Former conservative president Mahmoud Ahmadinejad’s administration originally set out plans for Iran’s “halal” internet on March 21, 2011, part of something an umbrella project called “the Fifth Development Plan of the Islamic Republic of Iran.”
The plans were ambitious, stipulating that the Ministry of Communications and Information Technology would develop a network that would be up and running in two years, initially prioritizing access for government departments and state-run institutions, and then broadening out to serve 60 percent of Iranian households and private businesses.
Current communications minister Vaezi is among the project’s critics. He points out that the scheme goes back much further than the early days of the implementation of the Fifth Development Plan. On April 14, 2015, Vaezi told parliament that the idea goes back 12 years. “But as of today, nothing has been done about it, ” he said.
The “PowerPoint” Phase
According to hardline newspaper Vatan-e Emrooz, between 2006 and 2014, government departments spent the equivalent of around US$300 million on the national information network. In 2014-2015, about $400 million was earmarked for the project, and budget forecasts for the year 2015-2016 predict the same.
But the newspaper pointed out that the project is still in what it described as the “slideshow and PowerPoint” phase, and the Ministry of Communications has announced that it needs close to $2 billion to finish the project.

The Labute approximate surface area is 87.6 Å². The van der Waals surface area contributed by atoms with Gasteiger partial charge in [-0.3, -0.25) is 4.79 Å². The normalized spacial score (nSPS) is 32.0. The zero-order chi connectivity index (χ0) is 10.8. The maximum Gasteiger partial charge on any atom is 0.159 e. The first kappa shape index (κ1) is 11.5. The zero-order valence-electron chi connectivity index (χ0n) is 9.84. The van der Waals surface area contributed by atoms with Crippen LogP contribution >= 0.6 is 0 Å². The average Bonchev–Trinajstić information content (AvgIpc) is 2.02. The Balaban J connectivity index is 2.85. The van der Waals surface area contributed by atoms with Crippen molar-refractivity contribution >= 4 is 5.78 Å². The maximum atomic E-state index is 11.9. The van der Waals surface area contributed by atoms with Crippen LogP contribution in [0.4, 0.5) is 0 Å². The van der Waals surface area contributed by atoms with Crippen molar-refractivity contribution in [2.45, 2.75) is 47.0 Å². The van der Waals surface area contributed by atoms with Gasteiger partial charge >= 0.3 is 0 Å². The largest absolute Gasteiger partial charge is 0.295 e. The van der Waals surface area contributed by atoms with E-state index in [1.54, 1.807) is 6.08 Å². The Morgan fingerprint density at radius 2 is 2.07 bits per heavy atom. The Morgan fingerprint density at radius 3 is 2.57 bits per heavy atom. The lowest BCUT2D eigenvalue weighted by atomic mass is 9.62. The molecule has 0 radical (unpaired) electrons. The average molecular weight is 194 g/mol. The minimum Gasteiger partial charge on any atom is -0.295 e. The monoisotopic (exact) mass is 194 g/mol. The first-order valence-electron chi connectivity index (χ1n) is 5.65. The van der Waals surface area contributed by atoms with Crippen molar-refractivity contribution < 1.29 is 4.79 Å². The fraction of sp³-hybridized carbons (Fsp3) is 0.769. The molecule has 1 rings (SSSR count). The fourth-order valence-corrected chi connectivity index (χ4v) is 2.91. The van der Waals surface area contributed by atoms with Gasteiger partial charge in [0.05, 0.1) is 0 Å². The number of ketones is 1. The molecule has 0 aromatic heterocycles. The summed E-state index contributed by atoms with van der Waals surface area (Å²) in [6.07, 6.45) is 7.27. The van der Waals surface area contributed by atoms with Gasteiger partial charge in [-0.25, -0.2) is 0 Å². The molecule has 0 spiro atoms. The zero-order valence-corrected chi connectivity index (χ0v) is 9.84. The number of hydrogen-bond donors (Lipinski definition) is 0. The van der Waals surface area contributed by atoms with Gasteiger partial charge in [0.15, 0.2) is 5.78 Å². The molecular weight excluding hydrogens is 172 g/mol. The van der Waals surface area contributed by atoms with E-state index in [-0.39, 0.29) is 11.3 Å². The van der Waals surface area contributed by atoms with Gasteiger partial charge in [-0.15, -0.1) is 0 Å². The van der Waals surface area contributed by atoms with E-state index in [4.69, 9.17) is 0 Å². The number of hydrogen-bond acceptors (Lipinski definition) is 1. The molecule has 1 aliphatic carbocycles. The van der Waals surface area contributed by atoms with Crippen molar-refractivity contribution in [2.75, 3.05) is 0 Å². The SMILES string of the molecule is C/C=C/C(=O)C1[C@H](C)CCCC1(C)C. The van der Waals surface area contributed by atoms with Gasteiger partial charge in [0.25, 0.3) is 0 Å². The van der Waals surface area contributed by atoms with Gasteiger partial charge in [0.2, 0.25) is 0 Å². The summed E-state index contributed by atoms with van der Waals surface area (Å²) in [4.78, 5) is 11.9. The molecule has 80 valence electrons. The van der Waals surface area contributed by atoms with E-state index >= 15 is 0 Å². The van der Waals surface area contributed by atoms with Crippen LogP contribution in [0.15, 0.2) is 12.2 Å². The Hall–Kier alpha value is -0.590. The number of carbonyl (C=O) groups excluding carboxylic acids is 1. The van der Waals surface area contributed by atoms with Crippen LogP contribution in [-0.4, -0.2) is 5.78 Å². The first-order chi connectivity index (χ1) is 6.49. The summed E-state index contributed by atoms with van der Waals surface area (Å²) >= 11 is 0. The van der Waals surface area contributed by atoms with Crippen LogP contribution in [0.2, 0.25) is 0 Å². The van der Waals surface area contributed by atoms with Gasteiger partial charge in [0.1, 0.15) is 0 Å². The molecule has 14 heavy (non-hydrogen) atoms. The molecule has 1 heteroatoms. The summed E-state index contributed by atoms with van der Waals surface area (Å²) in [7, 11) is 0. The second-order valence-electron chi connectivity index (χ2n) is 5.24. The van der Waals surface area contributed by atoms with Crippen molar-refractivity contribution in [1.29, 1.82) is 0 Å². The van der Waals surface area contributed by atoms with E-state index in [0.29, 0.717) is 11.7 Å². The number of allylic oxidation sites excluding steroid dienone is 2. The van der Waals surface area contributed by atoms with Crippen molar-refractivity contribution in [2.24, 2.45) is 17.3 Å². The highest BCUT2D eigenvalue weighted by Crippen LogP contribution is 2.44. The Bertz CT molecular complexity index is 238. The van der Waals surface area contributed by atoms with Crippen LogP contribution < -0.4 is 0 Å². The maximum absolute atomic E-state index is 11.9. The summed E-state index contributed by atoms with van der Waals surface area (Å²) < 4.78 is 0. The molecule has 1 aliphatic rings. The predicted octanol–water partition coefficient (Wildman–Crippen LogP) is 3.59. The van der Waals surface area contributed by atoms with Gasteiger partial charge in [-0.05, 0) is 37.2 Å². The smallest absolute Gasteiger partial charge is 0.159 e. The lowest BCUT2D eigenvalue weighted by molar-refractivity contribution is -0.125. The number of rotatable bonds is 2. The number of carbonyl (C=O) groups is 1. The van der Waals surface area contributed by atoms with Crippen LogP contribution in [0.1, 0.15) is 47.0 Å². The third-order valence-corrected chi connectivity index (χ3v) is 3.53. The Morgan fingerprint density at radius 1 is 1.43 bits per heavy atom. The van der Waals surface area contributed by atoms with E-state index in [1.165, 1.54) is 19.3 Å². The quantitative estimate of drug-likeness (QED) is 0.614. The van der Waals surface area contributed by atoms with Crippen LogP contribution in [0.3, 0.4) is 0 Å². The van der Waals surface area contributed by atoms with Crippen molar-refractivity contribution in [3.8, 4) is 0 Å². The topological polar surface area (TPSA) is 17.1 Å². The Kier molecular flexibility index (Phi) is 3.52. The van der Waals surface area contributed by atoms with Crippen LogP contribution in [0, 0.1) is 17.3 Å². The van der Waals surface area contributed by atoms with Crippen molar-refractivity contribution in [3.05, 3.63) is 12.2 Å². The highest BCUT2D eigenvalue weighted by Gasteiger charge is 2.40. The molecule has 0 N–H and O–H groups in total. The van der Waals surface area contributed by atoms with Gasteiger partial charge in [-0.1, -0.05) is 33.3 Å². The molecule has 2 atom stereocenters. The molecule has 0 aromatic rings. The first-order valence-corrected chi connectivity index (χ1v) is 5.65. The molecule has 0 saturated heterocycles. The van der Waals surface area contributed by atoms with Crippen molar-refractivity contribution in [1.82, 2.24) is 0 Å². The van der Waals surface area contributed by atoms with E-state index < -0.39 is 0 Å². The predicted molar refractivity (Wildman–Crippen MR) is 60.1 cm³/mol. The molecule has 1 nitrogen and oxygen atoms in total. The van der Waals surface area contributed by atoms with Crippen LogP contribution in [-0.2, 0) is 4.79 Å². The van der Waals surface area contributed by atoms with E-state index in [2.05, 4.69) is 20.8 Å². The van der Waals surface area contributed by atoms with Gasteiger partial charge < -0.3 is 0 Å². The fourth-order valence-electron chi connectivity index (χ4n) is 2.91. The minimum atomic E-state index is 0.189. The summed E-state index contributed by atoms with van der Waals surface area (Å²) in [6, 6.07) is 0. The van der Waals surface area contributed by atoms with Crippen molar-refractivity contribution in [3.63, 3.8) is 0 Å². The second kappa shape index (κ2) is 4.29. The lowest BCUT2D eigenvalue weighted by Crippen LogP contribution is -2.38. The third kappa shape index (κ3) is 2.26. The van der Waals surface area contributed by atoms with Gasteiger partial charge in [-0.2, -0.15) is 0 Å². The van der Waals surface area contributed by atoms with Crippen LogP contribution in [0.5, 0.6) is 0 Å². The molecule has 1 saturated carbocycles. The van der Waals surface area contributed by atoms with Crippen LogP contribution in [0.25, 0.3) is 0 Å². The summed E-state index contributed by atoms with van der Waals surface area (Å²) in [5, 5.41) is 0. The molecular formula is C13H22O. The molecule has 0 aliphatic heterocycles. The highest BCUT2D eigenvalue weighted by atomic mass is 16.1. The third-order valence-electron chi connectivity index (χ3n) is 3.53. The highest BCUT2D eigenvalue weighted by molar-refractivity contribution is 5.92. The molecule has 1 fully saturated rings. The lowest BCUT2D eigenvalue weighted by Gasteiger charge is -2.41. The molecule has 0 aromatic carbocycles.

Nasrollah Pazhmanfar, a hardliner MP and a former member of the Supreme Council of Cyberspace, said the government expects the project to be completed within 11 years — figures that fly in the face of statements issued during the end of Ahmadinejad’s presidency, which boasted that the project was 90 percent complete.
“At this moment the Iranian people are captive and entertained by a cyberspace that is in the hands of the United States,” wrote Pazhmanfar, casting the “non-Iranian internet” as part of a larger project to sabotage Iran’s efforts to uphold Islamic values and culture online — and clearly outlining the Rouhani government’s role in this. “Foreign media are working to promote fear among the Iranian people about the massive project of launching the national information network. By their repeated and widespread propaganda, they present the national information network as limiting access to the world’s network. Unfortunately the Ministry of Communications views the question in the same way. They also believe that this project is too big and impossible to do.”
Authorities are all too aware of the Iranian public’s internet habits and the fact that they are entering a second decade of not only taking control of what they access online, but also playing a vital role in disseminating information, news and opinion online — whether it’s gossip and fashion tips, news or debating international and domestic politics. Comments like Pazhmanfar’s remind the Iranian electorate that hopes to control these spaces are alive and well. The Iranian regime is unlikely to let go of its vision for a halal internet any time soon, and plenty of media pundits are willing to put their weight behind this vision.